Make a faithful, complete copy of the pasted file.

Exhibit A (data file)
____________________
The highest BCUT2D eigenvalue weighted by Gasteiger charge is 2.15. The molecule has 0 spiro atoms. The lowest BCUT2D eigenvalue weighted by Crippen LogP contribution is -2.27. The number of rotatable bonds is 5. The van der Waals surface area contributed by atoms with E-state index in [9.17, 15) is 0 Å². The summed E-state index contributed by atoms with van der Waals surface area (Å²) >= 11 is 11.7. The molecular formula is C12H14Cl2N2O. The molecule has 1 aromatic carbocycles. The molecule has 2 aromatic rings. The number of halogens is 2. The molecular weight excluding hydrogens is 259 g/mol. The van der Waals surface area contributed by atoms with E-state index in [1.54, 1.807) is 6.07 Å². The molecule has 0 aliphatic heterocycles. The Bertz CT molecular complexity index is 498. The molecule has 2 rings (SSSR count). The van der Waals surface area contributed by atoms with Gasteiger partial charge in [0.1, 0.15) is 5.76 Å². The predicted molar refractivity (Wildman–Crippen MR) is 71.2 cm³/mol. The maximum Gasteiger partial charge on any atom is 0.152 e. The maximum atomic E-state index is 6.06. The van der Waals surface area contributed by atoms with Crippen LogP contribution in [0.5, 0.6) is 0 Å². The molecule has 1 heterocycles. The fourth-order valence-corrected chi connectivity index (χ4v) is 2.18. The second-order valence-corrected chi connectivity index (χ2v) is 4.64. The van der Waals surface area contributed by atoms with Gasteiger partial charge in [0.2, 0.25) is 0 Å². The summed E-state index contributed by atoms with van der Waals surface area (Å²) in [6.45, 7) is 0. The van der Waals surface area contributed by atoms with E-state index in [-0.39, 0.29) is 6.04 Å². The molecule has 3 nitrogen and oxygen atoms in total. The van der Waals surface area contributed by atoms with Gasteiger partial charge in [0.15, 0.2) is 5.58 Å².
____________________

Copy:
The highest BCUT2D eigenvalue weighted by Gasteiger charge is 2.15. The molecule has 0 spiro atoms. The lowest BCUT2D eigenvalue weighted by Crippen LogP contribution is -2.27. The number of rotatable bonds is 5. The van der Waals surface area contributed by atoms with E-state index in [9.17, 15) is 0 Å². The summed E-state index contributed by atoms with van der Waals surface area (Å²) >= 11 is 11.7. The molecular formula is C12H14Cl2N2O. The molecule has 1 aromatic carbocycles. The molecule has 2 aromatic rings. The number of halogens is 2. The molecular weight excluding hydrogens is 259 g/mol. The van der Waals surface area contributed by atoms with E-state index in [1.54, 1.807) is 6.07 Å². The molecule has 0 aliphatic heterocycles. The Bertz CT molecular complexity index is 498. The molecule has 2 rings (SSSR count). The van der Waals surface area contributed by atoms with Gasteiger partial charge in [0.1, 0.15) is 5.76 Å². The predicted molar refractivity (Wildman–Crippen MR) is 71.2 cm³/mol. The maximum Gasteiger partial charge on any atom is 0.152 e. The maximum atomic E-state index is 6.06. The van der Waals surface area contributed by atoms with Crippen LogP contribution in [0.5, 0.6) is 0 Å². The molecule has 1 heterocycles. The fourth-order valence-corrected chi connectivity index (χ4v) is 2.18. The second-order valence-corrected chi connectivity index (χ2v) is 4.64. The van der Waals surface area contributed by atoms with Gasteiger partial charge in [0.2, 0.25) is 0 Å². The summed E-state index contributed by atoms with van der Waals surface area (Å²) in [6.45, 7) is 0. The van der Waals surface area contributed by atoms with E-state index in [-0.39, 0.29) is 6.04 Å². The molecule has 3 nitrogen and oxygen atoms in total. The van der Waals surface area contributed by atoms with Gasteiger partial charge in [0.15, 0.2) is 5.58 Å².